The Department of Social Practice Theory and Research cordially invites you to a meeting with Prof. Sam Binkley on "Metaphors of Interiority and Containment in American Therapeutic Culture". The event will be held as part of the Open Seminars in the series "What New Constitutions?''
The event will be held remotely via the Microsoft Teams platform on November 24, 2022, at 5:00 pm.
Abstract of the speech:
This presentation builds on an emerging interdisciplinary focus on what is termed “therapeutic culture.” Such perspectives consider the increasingly pervasive presence of psychological, therapeutic and emotional rhetorics in public discourse and private life, evidenced in the popularity of self-help books, the establishment of professional norms centered on personal feelings and affect management, and a broader centering of government policy on matters such as happiness, loneliness and other aspects of emotional well being. Specifically, this presentation will consider one powerful theme woven through many of these discourses: the problem of “interiority,” where therapeutic subjectivity is related through the urgent need to “get inside oneself.” Interiority, it is argued, is a theme related through rich metaphorical language, though its effect goes beyond the linguist and the emotional, carrying a powerful bodily resonance. Borrowing from recent treatments of metaphor in cognitive and linguistic theory, as well as historical overviews of the popularity of therapeutic sensibilities in the American context, metaphors of interiority are explored in historical cases drawn from the American context, extending from the humanistic psychology movement of the 1960’s and 70s to the franchise of publications from the 1990s celebrating the “inner child” motif. Therapeutic appeals to “inwardness,” are traced from more radical forms in the 1960s to their incorporation as a managerial trope in neoliberal economic times.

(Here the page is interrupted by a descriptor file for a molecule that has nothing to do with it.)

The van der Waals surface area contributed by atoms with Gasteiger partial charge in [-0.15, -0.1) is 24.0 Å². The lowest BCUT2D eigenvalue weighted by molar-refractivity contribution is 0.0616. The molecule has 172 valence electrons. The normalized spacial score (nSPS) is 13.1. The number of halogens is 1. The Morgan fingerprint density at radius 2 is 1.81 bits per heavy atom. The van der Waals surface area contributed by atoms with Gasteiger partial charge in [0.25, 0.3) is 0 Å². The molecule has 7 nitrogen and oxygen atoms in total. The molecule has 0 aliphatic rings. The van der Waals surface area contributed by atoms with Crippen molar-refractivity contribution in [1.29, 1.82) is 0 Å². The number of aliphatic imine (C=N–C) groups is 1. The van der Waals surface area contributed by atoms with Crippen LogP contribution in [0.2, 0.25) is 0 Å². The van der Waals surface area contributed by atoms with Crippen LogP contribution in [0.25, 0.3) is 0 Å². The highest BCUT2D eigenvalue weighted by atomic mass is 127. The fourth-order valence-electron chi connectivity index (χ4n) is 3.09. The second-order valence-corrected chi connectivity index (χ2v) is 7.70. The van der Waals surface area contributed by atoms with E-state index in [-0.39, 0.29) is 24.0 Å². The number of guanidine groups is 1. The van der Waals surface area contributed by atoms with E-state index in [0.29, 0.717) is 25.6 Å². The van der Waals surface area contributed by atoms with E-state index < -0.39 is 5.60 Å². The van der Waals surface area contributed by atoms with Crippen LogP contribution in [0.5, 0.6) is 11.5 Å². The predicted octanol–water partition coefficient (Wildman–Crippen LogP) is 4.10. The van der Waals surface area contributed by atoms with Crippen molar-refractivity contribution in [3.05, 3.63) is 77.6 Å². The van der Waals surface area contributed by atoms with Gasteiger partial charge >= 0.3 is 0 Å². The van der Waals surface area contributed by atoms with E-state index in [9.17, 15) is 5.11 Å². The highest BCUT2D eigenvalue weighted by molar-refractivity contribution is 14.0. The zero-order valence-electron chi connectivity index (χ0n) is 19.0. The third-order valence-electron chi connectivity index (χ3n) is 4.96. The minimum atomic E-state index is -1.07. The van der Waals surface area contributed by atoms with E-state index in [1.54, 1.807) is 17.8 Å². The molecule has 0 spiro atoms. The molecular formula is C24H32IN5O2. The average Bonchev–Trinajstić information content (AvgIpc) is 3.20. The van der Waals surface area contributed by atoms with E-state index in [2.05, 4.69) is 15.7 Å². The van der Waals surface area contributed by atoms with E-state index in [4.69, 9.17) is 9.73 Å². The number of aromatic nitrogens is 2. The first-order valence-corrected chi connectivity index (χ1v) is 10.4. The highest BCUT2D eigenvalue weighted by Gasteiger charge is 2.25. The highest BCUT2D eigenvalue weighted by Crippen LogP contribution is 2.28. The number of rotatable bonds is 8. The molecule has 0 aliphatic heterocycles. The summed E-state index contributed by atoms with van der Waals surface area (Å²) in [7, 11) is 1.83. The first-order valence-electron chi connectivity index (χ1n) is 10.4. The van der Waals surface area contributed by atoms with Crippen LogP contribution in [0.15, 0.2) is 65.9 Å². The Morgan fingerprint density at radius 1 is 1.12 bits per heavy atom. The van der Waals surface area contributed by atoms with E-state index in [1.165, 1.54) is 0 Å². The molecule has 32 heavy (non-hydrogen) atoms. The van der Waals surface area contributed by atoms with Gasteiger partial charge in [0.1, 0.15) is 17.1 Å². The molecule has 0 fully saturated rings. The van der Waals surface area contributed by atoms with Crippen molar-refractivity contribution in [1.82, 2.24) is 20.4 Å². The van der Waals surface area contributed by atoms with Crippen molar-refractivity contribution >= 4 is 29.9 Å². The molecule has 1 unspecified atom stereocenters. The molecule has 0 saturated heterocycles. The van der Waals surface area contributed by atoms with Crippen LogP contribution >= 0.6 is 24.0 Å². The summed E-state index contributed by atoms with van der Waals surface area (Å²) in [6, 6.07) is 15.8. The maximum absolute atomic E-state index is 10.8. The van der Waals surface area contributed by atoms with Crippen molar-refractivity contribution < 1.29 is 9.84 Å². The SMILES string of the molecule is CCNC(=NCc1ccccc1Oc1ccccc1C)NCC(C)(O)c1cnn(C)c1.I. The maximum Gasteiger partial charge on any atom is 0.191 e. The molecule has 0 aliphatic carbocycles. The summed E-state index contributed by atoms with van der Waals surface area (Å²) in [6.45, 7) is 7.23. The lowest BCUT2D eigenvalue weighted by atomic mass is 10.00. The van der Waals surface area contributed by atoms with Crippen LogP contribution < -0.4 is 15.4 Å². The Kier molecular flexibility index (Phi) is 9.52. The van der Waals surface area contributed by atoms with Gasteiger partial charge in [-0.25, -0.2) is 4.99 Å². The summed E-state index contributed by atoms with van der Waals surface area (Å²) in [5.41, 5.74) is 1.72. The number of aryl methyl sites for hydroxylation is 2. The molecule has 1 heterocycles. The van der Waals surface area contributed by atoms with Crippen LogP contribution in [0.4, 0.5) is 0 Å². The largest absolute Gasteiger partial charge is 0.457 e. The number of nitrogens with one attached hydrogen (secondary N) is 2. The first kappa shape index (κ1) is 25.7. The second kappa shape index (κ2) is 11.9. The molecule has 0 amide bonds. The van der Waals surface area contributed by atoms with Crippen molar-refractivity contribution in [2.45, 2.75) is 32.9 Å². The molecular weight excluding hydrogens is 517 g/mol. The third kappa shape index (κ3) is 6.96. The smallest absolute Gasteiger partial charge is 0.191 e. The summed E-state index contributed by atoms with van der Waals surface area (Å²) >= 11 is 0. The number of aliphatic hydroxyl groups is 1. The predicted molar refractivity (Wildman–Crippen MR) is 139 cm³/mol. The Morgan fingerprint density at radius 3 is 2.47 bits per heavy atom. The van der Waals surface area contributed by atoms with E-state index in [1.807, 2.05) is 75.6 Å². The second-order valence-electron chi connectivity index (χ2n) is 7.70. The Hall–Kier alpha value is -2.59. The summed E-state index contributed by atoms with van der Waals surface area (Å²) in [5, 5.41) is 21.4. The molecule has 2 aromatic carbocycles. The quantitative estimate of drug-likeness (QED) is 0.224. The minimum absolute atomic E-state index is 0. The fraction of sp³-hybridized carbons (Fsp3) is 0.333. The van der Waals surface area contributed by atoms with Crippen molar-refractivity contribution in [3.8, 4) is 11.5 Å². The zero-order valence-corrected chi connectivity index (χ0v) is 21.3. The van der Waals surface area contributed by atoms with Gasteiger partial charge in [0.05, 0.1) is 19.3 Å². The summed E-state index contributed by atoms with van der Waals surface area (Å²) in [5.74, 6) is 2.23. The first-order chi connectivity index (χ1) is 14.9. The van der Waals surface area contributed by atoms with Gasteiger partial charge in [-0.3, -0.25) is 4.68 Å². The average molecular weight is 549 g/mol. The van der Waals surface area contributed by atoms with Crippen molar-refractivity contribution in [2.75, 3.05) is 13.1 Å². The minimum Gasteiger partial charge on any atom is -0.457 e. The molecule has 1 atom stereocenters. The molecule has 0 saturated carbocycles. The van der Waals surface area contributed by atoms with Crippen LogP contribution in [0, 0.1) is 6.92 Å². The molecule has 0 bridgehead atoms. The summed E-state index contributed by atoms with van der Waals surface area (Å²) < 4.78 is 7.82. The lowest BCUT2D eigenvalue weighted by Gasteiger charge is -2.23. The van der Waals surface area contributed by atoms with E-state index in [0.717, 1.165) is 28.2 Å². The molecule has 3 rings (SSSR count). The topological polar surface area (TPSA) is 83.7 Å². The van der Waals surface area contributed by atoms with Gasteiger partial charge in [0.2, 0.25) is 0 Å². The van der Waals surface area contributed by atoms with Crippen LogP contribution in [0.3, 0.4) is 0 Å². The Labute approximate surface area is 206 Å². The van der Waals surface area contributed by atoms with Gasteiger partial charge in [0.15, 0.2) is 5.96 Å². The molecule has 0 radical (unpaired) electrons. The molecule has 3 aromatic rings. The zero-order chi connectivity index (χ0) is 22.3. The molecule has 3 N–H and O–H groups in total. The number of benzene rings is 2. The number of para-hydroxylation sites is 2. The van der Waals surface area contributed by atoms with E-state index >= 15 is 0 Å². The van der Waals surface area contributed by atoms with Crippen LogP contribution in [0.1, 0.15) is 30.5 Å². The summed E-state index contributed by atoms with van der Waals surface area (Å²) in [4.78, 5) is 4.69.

Sam Binkley is Professor of Sociology at Emerson College, Boston. His research examines the social production of subjectivity, identity and personhood through lifestyle literatures and popular texts. Drawing on Michel Foucault’s notions of biopower and governmentality, but also from a range of critical theorists, he has undertaken studies of self help literature and popular psychology, lifestyle movements of the 1970s, anti-racist and multi-cultural discourses, and the affective, corporeal and emotional cultures of neoliberalism, all with an eye toward the fashioning of subjectivity in these contexts. He has authored two research monographs; Happiness as Enterprise: An Essay on Neoliberal Life (SUNY) and Getting Loose: Lifestyle Consumption in the 1970s (Duke), and is co-editor of A Foucault for the 21st Century (Cambridge Scholars). He has published articles in such journals as Body & Society, History of Human Sciences, Time and Society, Foucault Studies, Cultural Studies, Rethinking Marxism, Subjectivity and the Journal for Cultural Research.
photo: Emerson Collage